Goldsmith's pocket, never well supplied, suffered grievously by this delay, and he considered himself entitled to call upon the manager, who still talked of acting the play, to advance him forty pounds upon a note of the younger Newbery. Garrick readily complied, but subsequently suggested certain important alterations in the comedy as indispensable to its success; these were indignantly rejected by the author, but pertinaciously insisted on by the manager. Garrick proposed to leave the matter to the arbitration of Whitehead, the laureate, who officiated as his "reader" and elbow critic. Goldsmith was more indignant than ever, and a violent dispute ensued, which was only calmed by the interference of Burke and Reynolds.
Just at this time, order came out of confusion in the affairs of Covent Garden. A pique having risen between Colman and Garrick, in the course of their joint authorship of The Clandestine Marriage, the former had become manager and part proprietor of Covent Garden, and was preparing to open a powerful competition with his former colleague. On hearing of this, Goldsmith made overtures to Colman; who, without waiting to consult his fellow proprietors, who were absent, gave instantly a favorable reply. Goldsmith felt the contrast of this warm, encouraging conduct, to the chilling delays and objections of Garrick. He at once abandoned his piece to the discretion of Colman. "Dear sir," says he in a letter dated Temple Garden Court, July 9th, "I am very much obliged to you for your kind partiality in my favor, and your tenderness in shortening the interval of my expectation. That the play is liable to many objections I well know, but I am happy that it is in hands the most capable in the world of removing them. If then, dear sir, you will complete your favor by putting the piece into such a state as it may be acted, or of directing me how to do it, I shall ever retain a sense of your goodness to me. And indeed, though most probably this be the last I shall ever write, yet I can't help feeling a secret satisfaction that poets for the future are likely to have a protector who declines taking advantage of their dreadful situation; and scorns that importance which may be acquired by trifling with their anxieties."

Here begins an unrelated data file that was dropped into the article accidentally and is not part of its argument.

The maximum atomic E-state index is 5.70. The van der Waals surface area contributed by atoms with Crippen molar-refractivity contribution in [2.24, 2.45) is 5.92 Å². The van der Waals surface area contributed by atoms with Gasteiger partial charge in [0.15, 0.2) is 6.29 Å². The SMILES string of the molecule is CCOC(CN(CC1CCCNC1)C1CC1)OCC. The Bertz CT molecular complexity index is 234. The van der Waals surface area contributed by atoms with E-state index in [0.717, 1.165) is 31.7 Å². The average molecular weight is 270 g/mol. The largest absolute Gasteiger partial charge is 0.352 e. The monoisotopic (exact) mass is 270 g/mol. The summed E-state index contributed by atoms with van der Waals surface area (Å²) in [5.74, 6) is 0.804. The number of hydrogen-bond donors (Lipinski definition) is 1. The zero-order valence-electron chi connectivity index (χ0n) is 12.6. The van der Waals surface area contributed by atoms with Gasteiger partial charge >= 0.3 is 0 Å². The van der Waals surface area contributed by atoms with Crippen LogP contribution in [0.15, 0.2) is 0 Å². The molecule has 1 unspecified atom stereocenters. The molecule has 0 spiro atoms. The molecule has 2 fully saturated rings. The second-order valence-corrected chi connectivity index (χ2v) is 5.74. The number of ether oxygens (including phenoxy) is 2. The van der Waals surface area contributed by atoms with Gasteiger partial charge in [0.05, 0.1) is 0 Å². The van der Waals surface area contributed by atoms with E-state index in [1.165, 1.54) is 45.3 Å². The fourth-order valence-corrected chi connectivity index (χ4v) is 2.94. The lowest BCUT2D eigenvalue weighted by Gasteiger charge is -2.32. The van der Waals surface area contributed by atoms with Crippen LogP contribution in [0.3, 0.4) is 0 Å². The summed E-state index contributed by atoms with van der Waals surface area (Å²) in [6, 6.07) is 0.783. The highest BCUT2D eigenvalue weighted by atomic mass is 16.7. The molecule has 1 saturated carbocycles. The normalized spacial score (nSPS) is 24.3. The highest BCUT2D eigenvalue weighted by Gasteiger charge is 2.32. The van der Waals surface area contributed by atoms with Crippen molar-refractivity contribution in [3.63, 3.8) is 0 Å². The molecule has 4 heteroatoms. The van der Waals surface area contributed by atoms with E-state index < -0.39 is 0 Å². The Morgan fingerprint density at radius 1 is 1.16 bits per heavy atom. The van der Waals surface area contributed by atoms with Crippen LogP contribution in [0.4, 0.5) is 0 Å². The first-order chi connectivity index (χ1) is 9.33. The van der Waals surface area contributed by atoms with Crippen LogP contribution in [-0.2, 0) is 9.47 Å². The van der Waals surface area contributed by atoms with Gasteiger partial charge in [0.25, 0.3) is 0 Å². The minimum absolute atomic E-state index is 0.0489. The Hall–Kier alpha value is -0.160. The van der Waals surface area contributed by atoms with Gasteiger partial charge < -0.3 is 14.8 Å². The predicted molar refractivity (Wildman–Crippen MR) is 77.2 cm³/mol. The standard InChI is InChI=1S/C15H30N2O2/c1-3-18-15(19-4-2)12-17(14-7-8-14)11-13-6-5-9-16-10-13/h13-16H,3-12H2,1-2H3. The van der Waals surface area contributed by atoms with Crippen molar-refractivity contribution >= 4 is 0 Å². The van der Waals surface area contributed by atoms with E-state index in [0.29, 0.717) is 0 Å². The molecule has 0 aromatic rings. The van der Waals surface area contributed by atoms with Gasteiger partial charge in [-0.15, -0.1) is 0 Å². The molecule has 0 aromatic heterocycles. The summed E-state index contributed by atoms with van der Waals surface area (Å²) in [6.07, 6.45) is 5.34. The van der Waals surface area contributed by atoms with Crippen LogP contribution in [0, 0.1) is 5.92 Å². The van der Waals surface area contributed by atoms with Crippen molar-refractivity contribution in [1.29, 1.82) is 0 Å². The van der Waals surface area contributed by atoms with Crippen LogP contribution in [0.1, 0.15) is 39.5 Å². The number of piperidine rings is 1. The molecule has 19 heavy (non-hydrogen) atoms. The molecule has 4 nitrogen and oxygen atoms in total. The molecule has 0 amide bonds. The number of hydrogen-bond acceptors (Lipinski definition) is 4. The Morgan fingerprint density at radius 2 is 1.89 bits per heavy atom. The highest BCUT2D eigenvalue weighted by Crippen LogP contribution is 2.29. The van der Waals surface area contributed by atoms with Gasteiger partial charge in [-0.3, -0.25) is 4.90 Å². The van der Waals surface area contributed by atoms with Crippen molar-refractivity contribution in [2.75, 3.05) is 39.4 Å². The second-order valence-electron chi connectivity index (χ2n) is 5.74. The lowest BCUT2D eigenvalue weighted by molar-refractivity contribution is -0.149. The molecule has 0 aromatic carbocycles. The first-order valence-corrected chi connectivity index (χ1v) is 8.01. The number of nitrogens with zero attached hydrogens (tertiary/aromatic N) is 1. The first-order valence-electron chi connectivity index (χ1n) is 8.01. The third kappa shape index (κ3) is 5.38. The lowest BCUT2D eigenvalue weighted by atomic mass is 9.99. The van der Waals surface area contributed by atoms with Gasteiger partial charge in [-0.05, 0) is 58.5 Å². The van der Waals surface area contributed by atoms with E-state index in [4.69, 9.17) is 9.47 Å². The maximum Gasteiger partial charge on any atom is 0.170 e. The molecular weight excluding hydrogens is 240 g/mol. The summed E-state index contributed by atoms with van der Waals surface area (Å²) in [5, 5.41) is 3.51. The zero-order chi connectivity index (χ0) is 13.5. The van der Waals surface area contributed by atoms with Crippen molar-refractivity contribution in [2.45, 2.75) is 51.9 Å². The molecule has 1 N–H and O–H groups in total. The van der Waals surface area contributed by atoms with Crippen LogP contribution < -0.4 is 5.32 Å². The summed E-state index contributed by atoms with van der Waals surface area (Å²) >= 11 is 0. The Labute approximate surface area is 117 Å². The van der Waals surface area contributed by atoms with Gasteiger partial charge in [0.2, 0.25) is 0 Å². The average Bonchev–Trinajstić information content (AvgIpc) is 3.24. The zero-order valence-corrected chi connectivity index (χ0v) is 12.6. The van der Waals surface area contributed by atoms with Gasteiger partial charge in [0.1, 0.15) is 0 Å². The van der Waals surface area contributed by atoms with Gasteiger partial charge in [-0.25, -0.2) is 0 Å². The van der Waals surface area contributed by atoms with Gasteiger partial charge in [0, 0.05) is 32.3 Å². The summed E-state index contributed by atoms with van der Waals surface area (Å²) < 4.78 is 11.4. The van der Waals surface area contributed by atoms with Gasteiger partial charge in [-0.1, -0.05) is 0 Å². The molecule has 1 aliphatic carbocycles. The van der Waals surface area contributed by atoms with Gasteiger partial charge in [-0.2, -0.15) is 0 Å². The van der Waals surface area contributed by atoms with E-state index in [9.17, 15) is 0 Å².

The next day Goldsmith wrote to Garrick, who was at Lichfield, informing him of his having transferred his piece to Covent Garden, for which it had been originally written, and by the patentee of which it was claimed, observing, "As I found you had very great difficulties about that piece, I complied with his desire.... I am extremely sorry that you should think me warm at our last meeting; your judgment certainly ought to be free, especially in a matter which must in some measure concern your own credit and interest. I assure you, sir, I have no disposition to differ with you on this or any other account, but am, with a high opinion of your abilities, and a very real esteem, Sir, your most obedient humble servant. Oliver Goldsmith."
In his reply, Garrick observed, "I was, indeed, much hurt that your warmth at our last meeting mistook my sincere and friendly attention to your play for the remains of a former misunderstanding, which I had as much forgot as if it had never existed. What I said to you at my own house I now repeat, that I felt more pain in giving my sentiments than you possibly would in receiving them. It has been the business, and ever will be, of my life to live on the best terms with men of genius; and I know that Dr. Goldsmith will have no reason to change his previous friendly disposition toward me, as I shall be glad of every future opportunity to convince him how much I am his obedient servant and well-wisher. D. Garrick."